SC: As baby grows during your pregnancy, the muscles lining the uterus get bigger and increase in number to prepare for the big event of pushing baby out. Your uterus really is the main ‘pushing’ muscle during delivery, as opposed to your diaphragm or abdominal muscles. I don’t specifically recommend abdominal core training for birthing, though functional core strength and whole body strength is essential to help support the rest of the body and increasing weight of baby, and then to support you during labour and delivery.

What can women do to optimise the second stage labour?

PWO: “To optimize second stage I recommend:

– Trust your body and your baby: if you are over thinking the process you can dull the hormonal triggers that are meant to happen at this point

– Learn some relaxation techniques so you can really relax your body and allow it to open as it should.

If you are doing perineal massage, make sure you are doing it for the right reason. Perineal massage is not about making yourself more stretchy, it is about teaching yourself to relax to that sensation

Use gravity. If you think about the physics of what is happening the downward energy of the uterine muscles is massively weakened if you are lying on your back. You are also making it hard for your baby to do all the turning and negotiation of the birth path that he/she is trying to do.

Make sure no one tells you to “PUUUUUUSSSSSHHHHH”. It is like going to the loo for a poo, if people stood outside the door yelling “Push. Push, Push” you would most likely get “stage fright” and lose the urge. Exactly the same thing happens in birth, you will lose the shy Ferguson Reflex.

Make sure that you write in your birth plan that no one is to direct you to push then get your birth partner to ensure everyone respects your wishes once you are birthing your baby.

– Don’t announce when you feel 2nd stage has started. You will feel a change and possibly like you want to poo, just keep it to yourself. If you announce it, lights might go on , VEs might be performed, trolleys might be wheeled in and the clock will start. 2nd stage can take a while as there are actually 3 phases of second stage and there is no need for heightened activity at this time. Remember the Ferguson Reflex is shy.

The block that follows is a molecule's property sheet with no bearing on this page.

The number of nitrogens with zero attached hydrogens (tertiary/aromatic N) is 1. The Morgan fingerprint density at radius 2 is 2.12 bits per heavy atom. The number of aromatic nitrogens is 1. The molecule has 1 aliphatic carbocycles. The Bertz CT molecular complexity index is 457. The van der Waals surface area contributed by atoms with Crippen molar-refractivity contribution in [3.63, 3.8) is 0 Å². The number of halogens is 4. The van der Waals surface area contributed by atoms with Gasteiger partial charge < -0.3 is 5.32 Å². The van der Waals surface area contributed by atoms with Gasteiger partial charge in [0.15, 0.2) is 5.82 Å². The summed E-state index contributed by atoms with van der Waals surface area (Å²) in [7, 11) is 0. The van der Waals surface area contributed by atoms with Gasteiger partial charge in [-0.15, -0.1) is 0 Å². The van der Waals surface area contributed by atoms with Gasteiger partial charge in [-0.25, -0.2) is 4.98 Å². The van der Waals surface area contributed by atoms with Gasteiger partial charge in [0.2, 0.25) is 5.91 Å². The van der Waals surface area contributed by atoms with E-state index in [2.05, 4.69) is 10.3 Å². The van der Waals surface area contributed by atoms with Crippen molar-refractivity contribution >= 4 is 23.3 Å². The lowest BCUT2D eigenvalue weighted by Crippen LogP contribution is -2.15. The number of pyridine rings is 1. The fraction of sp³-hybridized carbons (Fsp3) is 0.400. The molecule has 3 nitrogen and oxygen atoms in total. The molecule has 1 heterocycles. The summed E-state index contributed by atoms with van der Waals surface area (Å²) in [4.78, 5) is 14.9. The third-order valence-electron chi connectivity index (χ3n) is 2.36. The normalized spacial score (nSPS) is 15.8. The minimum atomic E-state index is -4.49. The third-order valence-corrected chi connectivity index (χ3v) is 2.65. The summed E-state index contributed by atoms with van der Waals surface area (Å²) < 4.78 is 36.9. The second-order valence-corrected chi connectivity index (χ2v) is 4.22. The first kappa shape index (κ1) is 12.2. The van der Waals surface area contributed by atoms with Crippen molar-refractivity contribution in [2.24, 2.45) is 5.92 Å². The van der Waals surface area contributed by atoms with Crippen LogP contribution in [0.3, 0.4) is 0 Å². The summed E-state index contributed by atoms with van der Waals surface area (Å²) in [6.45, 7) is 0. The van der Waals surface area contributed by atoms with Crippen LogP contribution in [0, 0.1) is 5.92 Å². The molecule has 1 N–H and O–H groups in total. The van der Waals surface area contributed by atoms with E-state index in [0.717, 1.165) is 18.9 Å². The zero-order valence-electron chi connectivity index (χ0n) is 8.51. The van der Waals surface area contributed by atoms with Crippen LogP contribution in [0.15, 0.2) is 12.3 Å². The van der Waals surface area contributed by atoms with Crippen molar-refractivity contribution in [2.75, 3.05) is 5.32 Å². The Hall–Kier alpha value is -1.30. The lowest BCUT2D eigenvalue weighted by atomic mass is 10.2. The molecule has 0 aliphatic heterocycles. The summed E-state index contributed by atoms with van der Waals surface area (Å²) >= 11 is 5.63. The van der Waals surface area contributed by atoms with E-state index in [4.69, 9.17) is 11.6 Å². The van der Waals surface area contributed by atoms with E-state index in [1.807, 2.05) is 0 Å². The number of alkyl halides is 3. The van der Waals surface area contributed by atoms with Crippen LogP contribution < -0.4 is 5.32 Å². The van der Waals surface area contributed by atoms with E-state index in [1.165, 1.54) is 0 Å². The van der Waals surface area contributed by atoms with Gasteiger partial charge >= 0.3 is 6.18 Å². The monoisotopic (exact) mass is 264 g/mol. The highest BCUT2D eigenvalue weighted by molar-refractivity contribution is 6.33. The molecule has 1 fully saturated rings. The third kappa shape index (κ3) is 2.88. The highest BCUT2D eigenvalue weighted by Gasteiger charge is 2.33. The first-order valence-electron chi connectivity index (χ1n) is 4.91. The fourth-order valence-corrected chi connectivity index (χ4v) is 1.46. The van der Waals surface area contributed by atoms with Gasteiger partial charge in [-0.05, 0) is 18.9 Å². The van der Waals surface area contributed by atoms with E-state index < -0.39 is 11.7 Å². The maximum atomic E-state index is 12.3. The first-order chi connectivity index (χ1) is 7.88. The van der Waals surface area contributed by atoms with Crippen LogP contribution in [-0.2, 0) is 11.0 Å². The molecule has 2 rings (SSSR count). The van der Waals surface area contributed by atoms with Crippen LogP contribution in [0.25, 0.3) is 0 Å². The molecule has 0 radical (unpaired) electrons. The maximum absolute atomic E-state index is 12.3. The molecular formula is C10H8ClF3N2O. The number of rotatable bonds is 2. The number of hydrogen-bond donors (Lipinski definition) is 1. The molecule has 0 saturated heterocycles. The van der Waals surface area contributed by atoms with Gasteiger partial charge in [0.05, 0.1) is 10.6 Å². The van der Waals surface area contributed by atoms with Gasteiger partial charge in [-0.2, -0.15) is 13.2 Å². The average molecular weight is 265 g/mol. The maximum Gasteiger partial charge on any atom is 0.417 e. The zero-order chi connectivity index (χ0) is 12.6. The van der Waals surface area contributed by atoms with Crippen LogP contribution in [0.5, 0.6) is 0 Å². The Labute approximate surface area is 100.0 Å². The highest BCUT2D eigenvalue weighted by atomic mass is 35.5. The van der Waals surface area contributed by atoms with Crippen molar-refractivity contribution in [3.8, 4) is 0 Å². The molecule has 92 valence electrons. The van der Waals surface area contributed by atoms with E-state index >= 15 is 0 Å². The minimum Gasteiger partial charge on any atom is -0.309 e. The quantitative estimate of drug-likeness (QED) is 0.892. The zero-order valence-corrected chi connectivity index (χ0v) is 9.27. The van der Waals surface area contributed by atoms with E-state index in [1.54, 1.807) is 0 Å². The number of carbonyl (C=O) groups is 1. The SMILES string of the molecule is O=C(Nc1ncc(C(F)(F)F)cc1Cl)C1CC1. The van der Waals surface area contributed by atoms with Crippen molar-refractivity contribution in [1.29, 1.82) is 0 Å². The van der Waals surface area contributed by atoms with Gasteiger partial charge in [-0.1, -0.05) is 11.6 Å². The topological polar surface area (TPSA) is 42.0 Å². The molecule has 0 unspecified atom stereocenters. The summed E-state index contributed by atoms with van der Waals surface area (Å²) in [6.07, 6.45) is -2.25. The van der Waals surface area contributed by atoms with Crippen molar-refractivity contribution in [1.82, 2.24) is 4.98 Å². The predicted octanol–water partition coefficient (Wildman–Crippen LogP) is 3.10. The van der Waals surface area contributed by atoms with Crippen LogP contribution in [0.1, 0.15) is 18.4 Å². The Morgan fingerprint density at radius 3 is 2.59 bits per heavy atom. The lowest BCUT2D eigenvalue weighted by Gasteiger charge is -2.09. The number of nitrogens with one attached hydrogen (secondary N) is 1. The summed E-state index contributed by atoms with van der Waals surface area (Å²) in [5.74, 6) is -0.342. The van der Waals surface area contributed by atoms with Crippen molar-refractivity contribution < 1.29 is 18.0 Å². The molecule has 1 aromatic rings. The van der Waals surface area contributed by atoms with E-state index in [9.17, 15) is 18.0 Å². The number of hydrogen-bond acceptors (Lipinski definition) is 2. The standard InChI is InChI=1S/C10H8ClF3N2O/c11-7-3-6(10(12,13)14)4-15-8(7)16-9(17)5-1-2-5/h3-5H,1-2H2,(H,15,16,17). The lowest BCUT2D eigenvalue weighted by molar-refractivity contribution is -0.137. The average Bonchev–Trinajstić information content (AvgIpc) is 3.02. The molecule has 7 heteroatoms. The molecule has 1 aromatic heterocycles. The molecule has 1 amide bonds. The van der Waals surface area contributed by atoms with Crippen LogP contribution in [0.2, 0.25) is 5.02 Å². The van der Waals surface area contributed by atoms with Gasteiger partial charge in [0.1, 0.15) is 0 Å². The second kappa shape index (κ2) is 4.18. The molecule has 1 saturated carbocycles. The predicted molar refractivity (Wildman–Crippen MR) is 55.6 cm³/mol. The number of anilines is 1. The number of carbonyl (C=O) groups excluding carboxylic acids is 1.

Do an Hypnobirthing course. This really will give you the edge as not only will you understand what your body and baby are doing, you will have some excellent tools and techniques to use.”

SC: “Optimising the second stage of labour cannot be separated from preparing the whole body for pregnancy and childbirth. You need healthy, supple pelvic floor muscles, a strong and functional core and good support from all of the surrounding muscles of the hips and pelvis which come from moving and exercising well throughout your pregnancy. Learning how to relax your pelvic floor, breathe with your diaphragm is key.

More specifically, here things I would recommend…

Prenatally:

– Perineal massage

Hands and knees squat prep (from my eBook/video series/youtube video “Drop it like a Squat”)

During second stage:

– Positioning that allows some assistance from gravity and no resistance to the mobility of the sacrum and coccyx (i.e. not lying on your back)

– Exhaling during big pushes which will help recruit your TrA and avoid bearing down with your diaphragm”

Some useful articles:

Effects of pushing techniques in birth on mother and fetus: a randomized study.

When and How to Push: Providing the Most Current Information About Second-Stage Labor to Women During Childbirth Education

SPONTANEOUS PUSHING DURING BIRTH: Relationship To Perineal Outcomes

World Health Organisation – Care in Normal Birth: A Practical Guide

To learn more about health and wellness in pregnancy, as well as some tips that you can use to prepare for YOUR birth, head to our pregnancy club page.